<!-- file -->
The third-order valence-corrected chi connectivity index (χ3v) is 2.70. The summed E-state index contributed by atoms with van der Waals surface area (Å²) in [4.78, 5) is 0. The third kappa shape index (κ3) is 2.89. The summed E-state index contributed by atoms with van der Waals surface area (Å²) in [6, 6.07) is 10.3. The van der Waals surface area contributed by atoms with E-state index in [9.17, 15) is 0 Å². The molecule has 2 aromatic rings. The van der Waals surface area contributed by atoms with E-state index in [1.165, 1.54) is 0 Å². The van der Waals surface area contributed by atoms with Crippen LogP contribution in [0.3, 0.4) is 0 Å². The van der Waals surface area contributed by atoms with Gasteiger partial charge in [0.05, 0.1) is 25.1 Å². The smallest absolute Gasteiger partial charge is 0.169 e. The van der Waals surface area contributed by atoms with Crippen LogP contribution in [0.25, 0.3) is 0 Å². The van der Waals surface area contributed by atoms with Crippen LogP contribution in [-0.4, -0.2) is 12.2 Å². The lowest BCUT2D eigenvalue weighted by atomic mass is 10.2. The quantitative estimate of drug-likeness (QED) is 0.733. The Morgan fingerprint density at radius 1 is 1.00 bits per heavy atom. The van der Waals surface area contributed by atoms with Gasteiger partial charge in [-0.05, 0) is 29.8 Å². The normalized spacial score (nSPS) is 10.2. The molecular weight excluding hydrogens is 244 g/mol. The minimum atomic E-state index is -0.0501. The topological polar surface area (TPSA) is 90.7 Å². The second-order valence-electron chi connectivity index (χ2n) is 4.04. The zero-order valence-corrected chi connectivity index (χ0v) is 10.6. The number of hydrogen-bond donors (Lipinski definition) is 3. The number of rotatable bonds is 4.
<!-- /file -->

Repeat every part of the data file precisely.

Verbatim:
The third-order valence-corrected chi connectivity index (χ3v) is 2.70. The summed E-state index contributed by atoms with van der Waals surface area (Å²) in [4.78, 5) is 0. The third kappa shape index (κ3) is 2.89. The summed E-state index contributed by atoms with van der Waals surface area (Å²) in [6, 6.07) is 10.3. The van der Waals surface area contributed by atoms with E-state index in [9.17, 15) is 0 Å². The molecule has 2 aromatic rings. The van der Waals surface area contributed by atoms with E-state index in [1.165, 1.54) is 0 Å². The van der Waals surface area contributed by atoms with Crippen LogP contribution in [0.3, 0.4) is 0 Å². The van der Waals surface area contributed by atoms with Gasteiger partial charge in [0.05, 0.1) is 25.1 Å². The smallest absolute Gasteiger partial charge is 0.169 e. The van der Waals surface area contributed by atoms with Crippen LogP contribution in [0.25, 0.3) is 0 Å². The van der Waals surface area contributed by atoms with Crippen LogP contribution in [-0.4, -0.2) is 12.2 Å². The lowest BCUT2D eigenvalue weighted by atomic mass is 10.2. The quantitative estimate of drug-likeness (QED) is 0.733. The Morgan fingerprint density at radius 1 is 1.00 bits per heavy atom. The van der Waals surface area contributed by atoms with Gasteiger partial charge in [-0.05, 0) is 29.8 Å². The normalized spacial score (nSPS) is 10.2. The molecular weight excluding hydrogens is 244 g/mol. The minimum atomic E-state index is -0.0501. The topological polar surface area (TPSA) is 90.7 Å². The second-order valence-electron chi connectivity index (χ2n) is 4.04. The zero-order valence-corrected chi connectivity index (χ0v) is 10.6. The number of hydrogen-bond donors (Lipinski definition) is 3. The number of rotatable bonds is 4.